The chief executive officer of Calgary-based technology startup Imaginea AI is attempting to quell regulatory and investor concerns that widespread plagiarism in its marketing materials may have misled potential buyers about its planned $30-million cryptocurrency offering.
Imaginea CEO Nav Dhunay said in an interview Tuesday that an official from the Alberta Securities Commission had expressed concerns to him after The Globe and Mail reported last week that at least nine passages of Imaginea AI’s “white paper,” which describes the business and technology to potential investors, had been lifted almost word-for-word from a white paper published last year by an Estonia-based firm called Neuromation.
The company, which has scheduled a launch event for its initial coin offering on Wednesday, is urging the provincial securities regulator to look past the incident. Mr. Dhunay blamed it on outside contractors who have since been fired. Imaginea is seeking an exemption by the ASC from traditional rules governing securities offerings as part of a regulatory program aimed at promoting fintech innovation, but has yet to receive it.
“Don’t let all this kill what we’re trying to create,’” Mr. Dhunay said Tuesday, referring to his conversation with the regulatory official.
A spokeswoman for the ASC declined to comment. The Imaginea plagiarism revelation comes amid widespread concerns about cryptocurrencies, which are largely unregulated and have been fraught with cases of fraud.
Initial coin offerings, or ICOs, allow companies to finance a new venture. Companies that issue cryptocurrencies typically outline their business plans in a white paper, which is intended to entice potential investors.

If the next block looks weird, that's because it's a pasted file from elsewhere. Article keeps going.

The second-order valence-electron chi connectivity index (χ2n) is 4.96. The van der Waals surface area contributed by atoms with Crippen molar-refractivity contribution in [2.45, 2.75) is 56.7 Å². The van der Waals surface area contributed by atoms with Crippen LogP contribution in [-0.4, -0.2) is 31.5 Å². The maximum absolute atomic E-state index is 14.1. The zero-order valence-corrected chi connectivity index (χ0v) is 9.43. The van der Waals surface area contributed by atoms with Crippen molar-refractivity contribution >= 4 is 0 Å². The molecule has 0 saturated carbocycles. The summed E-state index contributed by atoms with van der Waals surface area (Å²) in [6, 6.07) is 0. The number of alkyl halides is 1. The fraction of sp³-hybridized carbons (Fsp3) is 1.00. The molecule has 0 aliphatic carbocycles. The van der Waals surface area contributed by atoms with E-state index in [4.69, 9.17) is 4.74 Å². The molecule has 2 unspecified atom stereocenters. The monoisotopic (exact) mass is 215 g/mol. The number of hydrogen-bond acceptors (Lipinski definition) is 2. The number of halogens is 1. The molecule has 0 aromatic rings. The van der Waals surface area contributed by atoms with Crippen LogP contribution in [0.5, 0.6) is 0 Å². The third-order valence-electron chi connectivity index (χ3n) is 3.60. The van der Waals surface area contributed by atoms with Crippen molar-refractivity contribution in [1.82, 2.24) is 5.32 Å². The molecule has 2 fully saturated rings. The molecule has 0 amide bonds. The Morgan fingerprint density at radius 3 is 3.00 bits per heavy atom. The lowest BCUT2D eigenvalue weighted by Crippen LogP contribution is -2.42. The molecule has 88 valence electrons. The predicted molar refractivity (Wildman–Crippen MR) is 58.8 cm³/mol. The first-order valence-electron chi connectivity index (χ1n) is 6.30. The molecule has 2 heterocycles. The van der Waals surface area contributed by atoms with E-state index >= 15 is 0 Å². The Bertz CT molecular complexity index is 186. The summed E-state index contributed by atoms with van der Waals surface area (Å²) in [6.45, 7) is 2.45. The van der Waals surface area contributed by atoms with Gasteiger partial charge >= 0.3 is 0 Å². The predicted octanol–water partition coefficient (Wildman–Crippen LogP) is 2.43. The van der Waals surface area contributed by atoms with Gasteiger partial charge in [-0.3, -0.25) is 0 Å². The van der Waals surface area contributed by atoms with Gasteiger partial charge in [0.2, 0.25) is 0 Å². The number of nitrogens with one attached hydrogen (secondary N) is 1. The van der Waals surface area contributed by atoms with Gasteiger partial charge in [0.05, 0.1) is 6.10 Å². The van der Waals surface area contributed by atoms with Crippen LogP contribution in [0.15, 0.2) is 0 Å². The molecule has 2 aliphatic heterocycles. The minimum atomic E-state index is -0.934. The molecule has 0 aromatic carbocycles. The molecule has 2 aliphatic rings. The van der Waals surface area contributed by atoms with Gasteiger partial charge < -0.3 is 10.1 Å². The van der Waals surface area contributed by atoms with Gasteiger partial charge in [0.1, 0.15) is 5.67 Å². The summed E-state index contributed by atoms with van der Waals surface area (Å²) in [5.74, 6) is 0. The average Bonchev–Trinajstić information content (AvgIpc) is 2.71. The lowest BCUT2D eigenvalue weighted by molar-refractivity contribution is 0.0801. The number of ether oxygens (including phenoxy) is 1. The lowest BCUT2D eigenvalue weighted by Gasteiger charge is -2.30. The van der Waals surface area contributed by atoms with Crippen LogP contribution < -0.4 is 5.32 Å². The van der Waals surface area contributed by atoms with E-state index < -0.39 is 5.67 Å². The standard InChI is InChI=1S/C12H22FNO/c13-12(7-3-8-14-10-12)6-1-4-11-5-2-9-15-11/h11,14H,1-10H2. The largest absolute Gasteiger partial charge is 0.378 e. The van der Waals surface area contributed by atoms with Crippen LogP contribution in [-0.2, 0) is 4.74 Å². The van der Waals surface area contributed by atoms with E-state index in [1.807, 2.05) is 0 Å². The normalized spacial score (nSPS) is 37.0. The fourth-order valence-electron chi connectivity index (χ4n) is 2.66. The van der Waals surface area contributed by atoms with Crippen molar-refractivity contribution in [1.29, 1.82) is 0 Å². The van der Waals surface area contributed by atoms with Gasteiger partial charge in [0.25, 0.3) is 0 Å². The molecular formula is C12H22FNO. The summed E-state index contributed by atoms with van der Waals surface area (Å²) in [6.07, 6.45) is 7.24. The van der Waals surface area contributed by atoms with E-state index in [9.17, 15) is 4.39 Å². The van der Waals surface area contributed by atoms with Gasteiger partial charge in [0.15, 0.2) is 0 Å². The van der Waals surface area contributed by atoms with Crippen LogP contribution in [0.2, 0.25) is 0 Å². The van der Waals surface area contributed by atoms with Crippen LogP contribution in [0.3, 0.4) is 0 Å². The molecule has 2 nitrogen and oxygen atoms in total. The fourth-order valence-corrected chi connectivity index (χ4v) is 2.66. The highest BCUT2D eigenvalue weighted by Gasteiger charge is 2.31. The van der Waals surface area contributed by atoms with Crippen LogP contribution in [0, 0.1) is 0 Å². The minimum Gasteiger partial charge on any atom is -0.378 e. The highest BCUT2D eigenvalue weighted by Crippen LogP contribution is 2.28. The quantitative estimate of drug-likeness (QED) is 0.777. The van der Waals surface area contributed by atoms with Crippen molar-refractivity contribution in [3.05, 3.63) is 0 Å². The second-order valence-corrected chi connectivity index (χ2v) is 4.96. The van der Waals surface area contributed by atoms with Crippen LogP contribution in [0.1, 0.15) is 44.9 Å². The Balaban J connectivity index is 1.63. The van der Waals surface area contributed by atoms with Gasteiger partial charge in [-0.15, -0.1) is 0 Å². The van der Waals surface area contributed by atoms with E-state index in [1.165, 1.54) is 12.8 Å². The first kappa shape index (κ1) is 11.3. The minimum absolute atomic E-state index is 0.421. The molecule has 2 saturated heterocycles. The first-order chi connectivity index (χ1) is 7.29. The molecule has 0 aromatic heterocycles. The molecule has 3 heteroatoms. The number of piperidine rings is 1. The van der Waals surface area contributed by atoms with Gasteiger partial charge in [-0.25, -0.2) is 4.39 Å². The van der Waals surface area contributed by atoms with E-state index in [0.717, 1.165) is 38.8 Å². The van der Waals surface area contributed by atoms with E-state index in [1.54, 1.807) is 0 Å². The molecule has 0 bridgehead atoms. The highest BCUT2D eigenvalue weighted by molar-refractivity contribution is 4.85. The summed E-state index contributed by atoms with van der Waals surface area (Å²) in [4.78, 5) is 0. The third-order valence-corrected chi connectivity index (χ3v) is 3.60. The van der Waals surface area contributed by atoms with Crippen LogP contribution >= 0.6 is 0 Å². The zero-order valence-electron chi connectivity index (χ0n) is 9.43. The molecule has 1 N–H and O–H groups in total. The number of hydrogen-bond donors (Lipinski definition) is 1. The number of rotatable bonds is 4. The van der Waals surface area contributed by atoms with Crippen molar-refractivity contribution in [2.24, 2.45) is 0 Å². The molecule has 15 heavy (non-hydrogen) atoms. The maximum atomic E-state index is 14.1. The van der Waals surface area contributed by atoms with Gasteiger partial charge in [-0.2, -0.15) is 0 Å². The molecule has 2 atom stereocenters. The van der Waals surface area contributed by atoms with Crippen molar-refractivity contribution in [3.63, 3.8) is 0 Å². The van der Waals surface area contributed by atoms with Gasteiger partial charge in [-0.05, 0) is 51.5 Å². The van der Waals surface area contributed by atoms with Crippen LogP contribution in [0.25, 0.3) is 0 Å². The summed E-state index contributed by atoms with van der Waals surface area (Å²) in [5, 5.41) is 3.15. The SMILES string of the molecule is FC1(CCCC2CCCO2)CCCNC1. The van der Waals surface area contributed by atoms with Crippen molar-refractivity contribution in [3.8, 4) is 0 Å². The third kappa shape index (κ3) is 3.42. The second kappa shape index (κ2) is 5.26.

“As soon as this was brought to our attention, we removed the whitepaper from our website and carried out an extensive and comprehensive audit of its content to track any and all third-party source material,” Mr. Dhunay wrote in a letter Friday to investors. The letter was later obtained by The Globe and Mail.
A version of Imaginea’s white paper with numerous lifted passages of text as well as graphics remained posted on the company’s website as late as last Friday morning. It was removed and a revised version was posted on Monday.
Neuromation’s artificial intelligence technology is similar to that being developed by Imaginea, Mr. Dhunay said. He said he found out that there had been problems with its initial white paper about a month ago, but did not learn right away that Neuromation’s document was the source material.
However, he acknowledged that failing to immediately remove the offending document was a mistake. “I took it seriously, but probably not seriously enough, because I just didn’t have more information about the [Neuromation white paper] itself,” he said.
Mr. Dhunay said he has been in touch with his counterpart at Neuromation, Yashar Behzadi, to tell him that the plagiarized sections have been scrubbed from the newest version of the document. He said he also expressed to Mr. Behzadi that he was impressed with Neuromation’s artificial intelligence platform.
“As I read it, it made a lot of sense to me, and I was like, ‘This is exactly what I want to build,’ not knowing that it was Neuromation. And I told him, ‘Yashar, if I had known that you guys were around, maybe we could figure out how we could work together,’” Mr. Dhunay said. “So that’s where our discussions now are.”
Mr. Behzadi confirmed that Mr. Dhunay had made the commitment to remove all plagiarised material. “Although I appreciate his current efforts in dealing with the identified issue, I question the underlying ethics of the initial decision to replicate significant sections of our white paper,” he said in an email. “We take this issue seriously as it directly impacts our company and negatively impacts the external perception of the broader ICO space.”
He said Neuromation reserves the right to pursue all legal options, but he did not elaborate. “It’s a developing situation,” Mr. Behzadi said.
Imaginea AI was co-founded by environmental and energy entrepreneur Suzanne West, who died in March. It is looking to raise $30-million by selling the digital tokens, with proceeds aimed at funding the development of its technology. The technology would be used in sensors for the energy industry.